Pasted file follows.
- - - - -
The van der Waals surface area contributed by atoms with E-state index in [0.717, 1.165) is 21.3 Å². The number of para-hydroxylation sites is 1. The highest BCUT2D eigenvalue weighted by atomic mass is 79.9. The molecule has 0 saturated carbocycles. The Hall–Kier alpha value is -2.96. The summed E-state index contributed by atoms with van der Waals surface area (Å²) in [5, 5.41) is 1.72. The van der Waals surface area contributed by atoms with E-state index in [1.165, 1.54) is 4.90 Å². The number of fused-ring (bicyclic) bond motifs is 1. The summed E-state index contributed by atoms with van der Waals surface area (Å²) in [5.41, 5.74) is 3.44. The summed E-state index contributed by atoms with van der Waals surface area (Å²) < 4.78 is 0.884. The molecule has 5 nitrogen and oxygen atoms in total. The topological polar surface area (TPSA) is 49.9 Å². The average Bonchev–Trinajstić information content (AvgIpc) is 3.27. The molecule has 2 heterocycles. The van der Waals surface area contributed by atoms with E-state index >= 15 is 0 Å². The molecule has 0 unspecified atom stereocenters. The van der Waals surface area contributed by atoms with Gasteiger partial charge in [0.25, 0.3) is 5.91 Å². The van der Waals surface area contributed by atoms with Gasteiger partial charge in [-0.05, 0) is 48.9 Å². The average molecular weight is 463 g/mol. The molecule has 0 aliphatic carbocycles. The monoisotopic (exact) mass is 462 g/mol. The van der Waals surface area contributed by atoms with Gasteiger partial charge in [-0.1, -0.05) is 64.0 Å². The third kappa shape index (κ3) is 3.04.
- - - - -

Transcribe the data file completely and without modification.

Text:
The van der Waals surface area contributed by atoms with E-state index in [0.717, 1.165) is 21.3 Å². The number of para-hydroxylation sites is 1. The highest BCUT2D eigenvalue weighted by atomic mass is 79.9. The molecule has 0 saturated carbocycles. The Hall–Kier alpha value is -2.96. The summed E-state index contributed by atoms with van der Waals surface area (Å²) in [5, 5.41) is 1.72. The van der Waals surface area contributed by atoms with E-state index in [1.165, 1.54) is 4.90 Å². The number of fused-ring (bicyclic) bond motifs is 1. The summed E-state index contributed by atoms with van der Waals surface area (Å²) in [5.41, 5.74) is 3.44. The summed E-state index contributed by atoms with van der Waals surface area (Å²) < 4.78 is 0.884. The molecule has 5 nitrogen and oxygen atoms in total. The topological polar surface area (TPSA) is 49.9 Å². The average Bonchev–Trinajstić information content (AvgIpc) is 3.27. The molecule has 2 heterocycles. The van der Waals surface area contributed by atoms with E-state index >= 15 is 0 Å². The molecule has 0 unspecified atom stereocenters. The van der Waals surface area contributed by atoms with Gasteiger partial charge in [0.25, 0.3) is 5.91 Å². The van der Waals surface area contributed by atoms with Gasteiger partial charge in [-0.05, 0) is 48.9 Å². The average molecular weight is 463 g/mol. The molecule has 0 aliphatic carbocycles. The monoisotopic (exact) mass is 462 g/mol. The van der Waals surface area contributed by atoms with Gasteiger partial charge in [-0.1, -0.05) is 64.0 Å². The third kappa shape index (κ3) is 3.04.